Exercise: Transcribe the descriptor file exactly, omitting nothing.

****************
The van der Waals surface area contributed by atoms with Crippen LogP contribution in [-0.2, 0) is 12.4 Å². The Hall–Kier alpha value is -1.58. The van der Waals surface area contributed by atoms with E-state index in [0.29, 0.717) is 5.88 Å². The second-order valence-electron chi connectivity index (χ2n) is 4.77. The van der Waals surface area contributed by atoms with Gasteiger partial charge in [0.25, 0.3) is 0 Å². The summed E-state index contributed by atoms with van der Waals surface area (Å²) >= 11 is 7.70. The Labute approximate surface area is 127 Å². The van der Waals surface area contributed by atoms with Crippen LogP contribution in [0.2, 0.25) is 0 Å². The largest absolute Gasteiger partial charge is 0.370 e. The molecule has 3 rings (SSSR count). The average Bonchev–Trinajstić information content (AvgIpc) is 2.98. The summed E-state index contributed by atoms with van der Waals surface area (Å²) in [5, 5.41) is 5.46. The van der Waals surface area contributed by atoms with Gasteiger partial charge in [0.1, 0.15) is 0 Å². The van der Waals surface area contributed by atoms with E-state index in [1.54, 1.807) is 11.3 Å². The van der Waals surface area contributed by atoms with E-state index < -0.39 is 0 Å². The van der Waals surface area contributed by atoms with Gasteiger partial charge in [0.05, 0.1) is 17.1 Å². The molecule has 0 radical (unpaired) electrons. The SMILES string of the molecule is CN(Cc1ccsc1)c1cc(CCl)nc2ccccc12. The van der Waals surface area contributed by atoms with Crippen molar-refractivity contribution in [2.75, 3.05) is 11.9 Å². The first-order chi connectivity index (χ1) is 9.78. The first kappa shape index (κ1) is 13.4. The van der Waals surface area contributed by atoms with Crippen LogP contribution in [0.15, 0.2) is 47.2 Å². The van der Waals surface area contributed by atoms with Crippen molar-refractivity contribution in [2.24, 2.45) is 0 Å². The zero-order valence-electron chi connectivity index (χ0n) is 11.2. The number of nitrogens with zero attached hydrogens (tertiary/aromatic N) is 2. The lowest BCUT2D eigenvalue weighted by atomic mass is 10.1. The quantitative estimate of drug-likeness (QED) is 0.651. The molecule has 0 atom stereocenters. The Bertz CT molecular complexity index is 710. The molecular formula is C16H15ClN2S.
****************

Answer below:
The van der Waals surface area contributed by atoms with Crippen LogP contribution in [-0.2, 0) is 12.4 Å². The Hall–Kier alpha value is -1.58. The van der Waals surface area contributed by atoms with E-state index in [0.29, 0.717) is 5.88 Å². The second-order valence-electron chi connectivity index (χ2n) is 4.77. The van der Waals surface area contributed by atoms with Gasteiger partial charge in [0.25, 0.3) is 0 Å². The summed E-state index contributed by atoms with van der Waals surface area (Å²) >= 11 is 7.70. The Labute approximate surface area is 127 Å². The van der Waals surface area contributed by atoms with Crippen LogP contribution in [0.2, 0.25) is 0 Å². The largest absolute Gasteiger partial charge is 0.370 e. The molecule has 3 rings (SSSR count). The average Bonchev–Trinajstić information content (AvgIpc) is 2.98. The summed E-state index contributed by atoms with van der Waals surface area (Å²) in [5, 5.41) is 5.46. The van der Waals surface area contributed by atoms with Gasteiger partial charge in [0.1, 0.15) is 0 Å². The van der Waals surface area contributed by atoms with E-state index in [1.54, 1.807) is 11.3 Å². The van der Waals surface area contributed by atoms with E-state index < -0.39 is 0 Å². The van der Waals surface area contributed by atoms with Gasteiger partial charge in [0.05, 0.1) is 17.1 Å². The molecule has 0 radical (unpaired) electrons. The SMILES string of the molecule is CN(Cc1ccsc1)c1cc(CCl)nc2ccccc12. The van der Waals surface area contributed by atoms with Crippen molar-refractivity contribution in [2.75, 3.05) is 11.9 Å². The first-order chi connectivity index (χ1) is 9.78. The first kappa shape index (κ1) is 13.4. The van der Waals surface area contributed by atoms with Crippen LogP contribution in [0.15, 0.2) is 47.2 Å². The van der Waals surface area contributed by atoms with Crippen molar-refractivity contribution in [2.24, 2.45) is 0 Å². The zero-order valence-electron chi connectivity index (χ0n) is 11.2. The number of nitrogens with zero attached hydrogens (tertiary/aromatic N) is 2. The lowest BCUT2D eigenvalue weighted by atomic mass is 10.1. The quantitative estimate of drug-likeness (QED) is 0.651. The molecule has 0 atom stereocenters. The Bertz CT molecular complexity index is 710. The molecular formula is C16H15ClN2S.